Obese people need more vitamin E than non-obese people, but actually produce less, according to new research.
The study, conducted by researchers at the Linus Pauling Institute at Oregon State University, links the lack of vitamin E produced by obese people to several other health conditions, including heart disease, type 2 diabetes, cancer and Alzheimer’s disease.
Vitamin E is a fat soluble micronutrient that prevents damage when the body converts food to energy. Vitamin E also strengthens the immune system and protects cell membranes.
The findings are surprising, the researchers stated, because vitamin E should be produced at a greater level in obese people. However, studies have shown that this is not the case. Although obese people tend to have high level of vitamin E in the bloodstream, not enough of it makes its way into tissues.
“Vitamin E is associated with lipids, or the fats found in the blood but it’s mostly just a micronutrient that’s going along for the ride,” said Maret Traber, a principal investigator at the Linus Pauling Institute.
“What we found was that tissues of obese people are rejecting intake of some of these lipids because they already have enough fat. In the process they also reject the associated vitamin E. So even though the tissues are facing serious oxidative stress, the delivery of vitamin E to them is being impaired, and they are not getting enough of this important micronutrient.”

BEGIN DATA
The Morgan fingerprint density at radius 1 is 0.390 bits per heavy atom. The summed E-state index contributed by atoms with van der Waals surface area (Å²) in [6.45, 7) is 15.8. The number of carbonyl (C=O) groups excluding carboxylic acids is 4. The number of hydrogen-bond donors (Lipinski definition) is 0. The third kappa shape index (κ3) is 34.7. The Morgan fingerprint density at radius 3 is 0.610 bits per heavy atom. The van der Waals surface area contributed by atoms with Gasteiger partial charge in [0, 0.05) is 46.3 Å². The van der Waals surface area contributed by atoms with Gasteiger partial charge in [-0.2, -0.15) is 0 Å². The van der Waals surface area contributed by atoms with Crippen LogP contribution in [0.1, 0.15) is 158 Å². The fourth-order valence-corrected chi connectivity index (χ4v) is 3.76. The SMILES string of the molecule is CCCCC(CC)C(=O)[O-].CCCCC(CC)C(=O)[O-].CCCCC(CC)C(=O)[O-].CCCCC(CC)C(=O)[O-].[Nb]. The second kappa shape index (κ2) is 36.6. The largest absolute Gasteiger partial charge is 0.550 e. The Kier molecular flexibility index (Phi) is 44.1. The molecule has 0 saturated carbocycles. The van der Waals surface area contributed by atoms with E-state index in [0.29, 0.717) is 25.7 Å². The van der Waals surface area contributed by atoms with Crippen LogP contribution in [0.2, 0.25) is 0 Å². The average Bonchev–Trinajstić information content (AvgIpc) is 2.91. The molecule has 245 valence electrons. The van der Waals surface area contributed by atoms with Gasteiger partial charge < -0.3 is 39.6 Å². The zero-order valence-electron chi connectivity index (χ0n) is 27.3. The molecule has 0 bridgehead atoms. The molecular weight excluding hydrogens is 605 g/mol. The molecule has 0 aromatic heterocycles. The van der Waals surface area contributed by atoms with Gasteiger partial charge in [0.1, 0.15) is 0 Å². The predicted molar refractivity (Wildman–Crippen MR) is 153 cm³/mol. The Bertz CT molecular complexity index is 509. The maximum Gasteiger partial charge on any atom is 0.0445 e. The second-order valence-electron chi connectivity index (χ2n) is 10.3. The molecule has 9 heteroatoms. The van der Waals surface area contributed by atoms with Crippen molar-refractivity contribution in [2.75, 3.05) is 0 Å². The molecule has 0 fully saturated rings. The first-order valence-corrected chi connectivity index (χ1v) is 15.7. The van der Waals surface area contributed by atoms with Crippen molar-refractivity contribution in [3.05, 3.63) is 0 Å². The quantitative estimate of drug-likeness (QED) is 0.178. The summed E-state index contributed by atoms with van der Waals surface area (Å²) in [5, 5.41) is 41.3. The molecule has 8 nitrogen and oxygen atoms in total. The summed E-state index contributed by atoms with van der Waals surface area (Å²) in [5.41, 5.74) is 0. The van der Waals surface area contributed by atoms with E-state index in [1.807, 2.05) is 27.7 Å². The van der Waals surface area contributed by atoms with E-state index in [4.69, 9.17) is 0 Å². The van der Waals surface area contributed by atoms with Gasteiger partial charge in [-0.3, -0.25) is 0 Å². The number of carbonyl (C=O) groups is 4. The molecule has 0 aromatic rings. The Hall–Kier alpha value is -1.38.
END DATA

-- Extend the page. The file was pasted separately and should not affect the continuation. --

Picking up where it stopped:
Compounding the problem is the lack of vitamin E in a typical “western” diet. Vitamin E is derived primarily from healthy fats such as nuts and seeds and plant oils. The researchers urge people looking to lose weight to follow a diet rich in vitamin E. Although vitamin E supplements are available, the daily recommended intake of vitamin E can be derived from diet alone.
“Another concern is that when people try to lose weight, often the first thing they do is limit their fat intake,” Traber said. “This may make sense if you are trying to reduce calories, but fat is the most common source of vitamin E in our diets, so that approach to weight loss can be sometimes actually worsen a nutrient deficiency.”
The findings are published in the American Journal of Clinical Nutrition.

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